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Hank Gilpin’s adventures with wood began one morning in 1971 in Providence, Rhode Island. Just back from a tour in Vietnam, where he had served as a photojournalist in the Army, he was enrolled to study photography at Rhode Island School of Design. Needing an elective to fill out his course schedule, he blindly chose one in wood. The teacher turned out to be the charismatic Tage Frid (whose own experiences with wood began at age 13 with an apprenticeship in his native Denmark), and by the end of the first class Gilpin had decided to switch majors.
After a couple of years at RISD and then a stint working in Frid’s own workshop, Gilpin opened his own shop. He renovated a small former church just north of Providence, and he’s been living and working there since.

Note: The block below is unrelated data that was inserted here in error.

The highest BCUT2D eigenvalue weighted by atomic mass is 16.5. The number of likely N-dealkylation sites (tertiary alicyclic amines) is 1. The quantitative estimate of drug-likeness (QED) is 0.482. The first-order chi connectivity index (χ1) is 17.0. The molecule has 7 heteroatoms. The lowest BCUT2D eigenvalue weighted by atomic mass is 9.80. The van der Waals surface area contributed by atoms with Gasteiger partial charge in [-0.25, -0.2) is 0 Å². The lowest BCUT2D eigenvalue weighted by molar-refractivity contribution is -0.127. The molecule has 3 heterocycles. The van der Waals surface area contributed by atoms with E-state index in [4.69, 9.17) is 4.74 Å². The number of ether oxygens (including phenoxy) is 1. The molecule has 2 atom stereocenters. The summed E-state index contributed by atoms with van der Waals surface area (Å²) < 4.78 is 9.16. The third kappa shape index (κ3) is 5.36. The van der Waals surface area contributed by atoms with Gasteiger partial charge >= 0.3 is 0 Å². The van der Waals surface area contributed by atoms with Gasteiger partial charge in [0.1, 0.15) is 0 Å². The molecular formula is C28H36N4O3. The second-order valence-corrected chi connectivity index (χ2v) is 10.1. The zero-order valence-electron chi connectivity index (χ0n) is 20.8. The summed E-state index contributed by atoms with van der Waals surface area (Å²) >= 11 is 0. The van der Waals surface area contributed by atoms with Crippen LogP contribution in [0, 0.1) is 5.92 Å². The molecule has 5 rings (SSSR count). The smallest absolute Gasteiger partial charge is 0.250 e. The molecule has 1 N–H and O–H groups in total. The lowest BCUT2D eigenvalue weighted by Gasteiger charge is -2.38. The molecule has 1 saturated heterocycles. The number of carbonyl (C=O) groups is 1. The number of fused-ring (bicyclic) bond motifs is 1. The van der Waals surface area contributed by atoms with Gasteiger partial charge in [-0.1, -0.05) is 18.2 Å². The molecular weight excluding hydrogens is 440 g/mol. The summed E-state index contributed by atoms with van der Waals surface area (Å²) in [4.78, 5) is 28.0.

Gilpin’s furniture, always made in solid wood with traditional joinery and a heavy dose of hand tools, is remarkable for its unusual mixture of practicality and playfulness—and for the fluency and pure delight of its design. The work is also marked by Gilpin’s passionate exploration of the American forest. As he describes in this slide show, he’s been working almost exclusively with domestic woods throughout his career, and each season seems to find him discovering another unexpected species that suits his purposes precisely.
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Last week my electric utility cut down several oaks and maples that have been growing in my front yard to make room Power pole relocation in connection with street widening on two sides of my corner lot. I had the timberjacks save the larger logs to be sawn into useful limber. Custom sawmill is being scheduled in the near future.
This article give me a lot of exciting ideas that will be explored as the logs are split and/or sawn. Thanks for making this article available online.